Opening our Christmas event, Prof. Paul Sauseng gave an interesting talk about the work of his lab involving the medial PFC as a hub of the multiple demand network and its corresponding EEG signal, the frontal midline theta activity.
  • Talk by Dr. Lena Dorfschmidt - Insights from analyzing large aggregated MRI datasets
    Beginning of December, the Brainfood peer mentoring group got the chance to have a lively discussion with Dr. Lena Dorfschmidt about large fMRI datasets, following her talk about her research. Lena Dorfschmidt illuminated the advantages and challenges associated  with working with extensive and diverse neuroimaging datasets. She  provided insights into the preprocessing of data, quality control  measures, and the harmonization process.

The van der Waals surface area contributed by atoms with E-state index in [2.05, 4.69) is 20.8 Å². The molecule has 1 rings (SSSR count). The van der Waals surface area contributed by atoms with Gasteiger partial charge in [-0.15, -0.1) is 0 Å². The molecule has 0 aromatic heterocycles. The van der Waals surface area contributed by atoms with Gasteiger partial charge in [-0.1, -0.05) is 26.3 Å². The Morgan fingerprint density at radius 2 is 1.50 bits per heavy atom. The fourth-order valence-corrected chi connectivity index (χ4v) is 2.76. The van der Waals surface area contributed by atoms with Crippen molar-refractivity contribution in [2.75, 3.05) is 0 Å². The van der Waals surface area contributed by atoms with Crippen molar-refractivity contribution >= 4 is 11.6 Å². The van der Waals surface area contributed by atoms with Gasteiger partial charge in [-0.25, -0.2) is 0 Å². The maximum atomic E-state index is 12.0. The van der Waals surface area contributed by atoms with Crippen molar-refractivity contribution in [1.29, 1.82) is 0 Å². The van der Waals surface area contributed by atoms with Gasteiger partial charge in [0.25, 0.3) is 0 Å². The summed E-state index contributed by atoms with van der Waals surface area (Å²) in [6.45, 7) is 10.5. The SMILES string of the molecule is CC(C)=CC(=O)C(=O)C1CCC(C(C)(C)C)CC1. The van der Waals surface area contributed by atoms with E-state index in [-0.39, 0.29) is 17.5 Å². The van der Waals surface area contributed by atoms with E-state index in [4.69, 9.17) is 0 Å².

Past Workshops

  • Dynamic causal modeling workshop by Dr. David Willinger
    In September, Dr. David Willinger joined the Brainfood community for a hands-on workshop about dynamic causal imaging (DCM), a method to analyze effective connectivity within specific brain networks. The Brainfood peer mentoring group learned what DCM and specifically resting state DCM is and how it can be applied in their own data.
  • fMRI analysis for beginners
    Brainfood kicked 0ff 2023 with a two-days workshop aiming to introduce peers with limited experience in magnetic resonance imaging (MRI) research to the specifics of functional data analysis. The workshop was given by Nico Ehrhardt, Nina Raduner, Plamina Dimanova, Réka Borbás, and Sarah di Pietro. The content covered experimental designs, data preprocessing, within- and between-subject analysis and included practical exercises with data and code provided by Brainfood.
  • Temporal response functions workshop by Dr. Enrico Varano and Dr. Marius Tröndle